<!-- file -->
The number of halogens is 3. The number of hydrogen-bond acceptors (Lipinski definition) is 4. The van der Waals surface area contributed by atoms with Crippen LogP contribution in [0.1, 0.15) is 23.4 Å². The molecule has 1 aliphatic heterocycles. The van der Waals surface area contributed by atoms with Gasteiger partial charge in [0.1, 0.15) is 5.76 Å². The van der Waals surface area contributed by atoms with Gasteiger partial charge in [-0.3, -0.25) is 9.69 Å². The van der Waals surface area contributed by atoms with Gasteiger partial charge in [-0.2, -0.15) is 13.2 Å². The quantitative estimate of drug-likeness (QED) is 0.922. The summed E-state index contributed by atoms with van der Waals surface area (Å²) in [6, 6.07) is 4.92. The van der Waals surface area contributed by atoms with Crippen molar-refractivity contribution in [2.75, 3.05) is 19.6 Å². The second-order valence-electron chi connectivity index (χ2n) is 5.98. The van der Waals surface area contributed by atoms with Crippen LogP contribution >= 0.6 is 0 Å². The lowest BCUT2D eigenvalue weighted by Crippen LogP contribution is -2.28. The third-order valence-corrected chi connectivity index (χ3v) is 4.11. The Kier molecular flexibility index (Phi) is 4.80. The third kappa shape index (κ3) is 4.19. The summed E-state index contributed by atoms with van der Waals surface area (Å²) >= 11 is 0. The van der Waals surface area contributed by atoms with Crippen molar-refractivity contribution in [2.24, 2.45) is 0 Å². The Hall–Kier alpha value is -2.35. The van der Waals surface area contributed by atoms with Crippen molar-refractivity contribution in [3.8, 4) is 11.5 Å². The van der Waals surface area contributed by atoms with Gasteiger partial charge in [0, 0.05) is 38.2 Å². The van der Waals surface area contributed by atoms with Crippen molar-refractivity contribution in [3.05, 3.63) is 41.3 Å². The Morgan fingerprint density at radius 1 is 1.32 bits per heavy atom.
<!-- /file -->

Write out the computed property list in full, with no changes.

The number of halogens is 3. The number of hydrogen-bond acceptors (Lipinski definition) is 4. The van der Waals surface area contributed by atoms with Crippen LogP contribution in [0.1, 0.15) is 23.4 Å². The molecule has 1 aliphatic heterocycles. The van der Waals surface area contributed by atoms with Gasteiger partial charge in [0.1, 0.15) is 5.76 Å². The van der Waals surface area contributed by atoms with Gasteiger partial charge in [-0.3, -0.25) is 9.69 Å². The van der Waals surface area contributed by atoms with Gasteiger partial charge in [-0.2, -0.15) is 13.2 Å². The quantitative estimate of drug-likeness (QED) is 0.922. The summed E-state index contributed by atoms with van der Waals surface area (Å²) in [6, 6.07) is 4.92. The van der Waals surface area contributed by atoms with Crippen molar-refractivity contribution in [2.75, 3.05) is 19.6 Å². The second-order valence-electron chi connectivity index (χ2n) is 5.98. The van der Waals surface area contributed by atoms with Crippen LogP contribution >= 0.6 is 0 Å². The lowest BCUT2D eigenvalue weighted by Crippen LogP contribution is -2.28. The third-order valence-corrected chi connectivity index (χ3v) is 4.11. The Kier molecular flexibility index (Phi) is 4.80. The third kappa shape index (κ3) is 4.19. The summed E-state index contributed by atoms with van der Waals surface area (Å²) >= 11 is 0. The van der Waals surface area contributed by atoms with Crippen molar-refractivity contribution in [2.24, 2.45) is 0 Å². The Hall–Kier alpha value is -2.35. The van der Waals surface area contributed by atoms with Crippen molar-refractivity contribution in [3.8, 4) is 11.5 Å². The van der Waals surface area contributed by atoms with Gasteiger partial charge in [0, 0.05) is 38.2 Å². The van der Waals surface area contributed by atoms with Crippen molar-refractivity contribution in [3.05, 3.63) is 41.3 Å². The Morgan fingerprint density at radius 1 is 1.32 bits per heavy atom.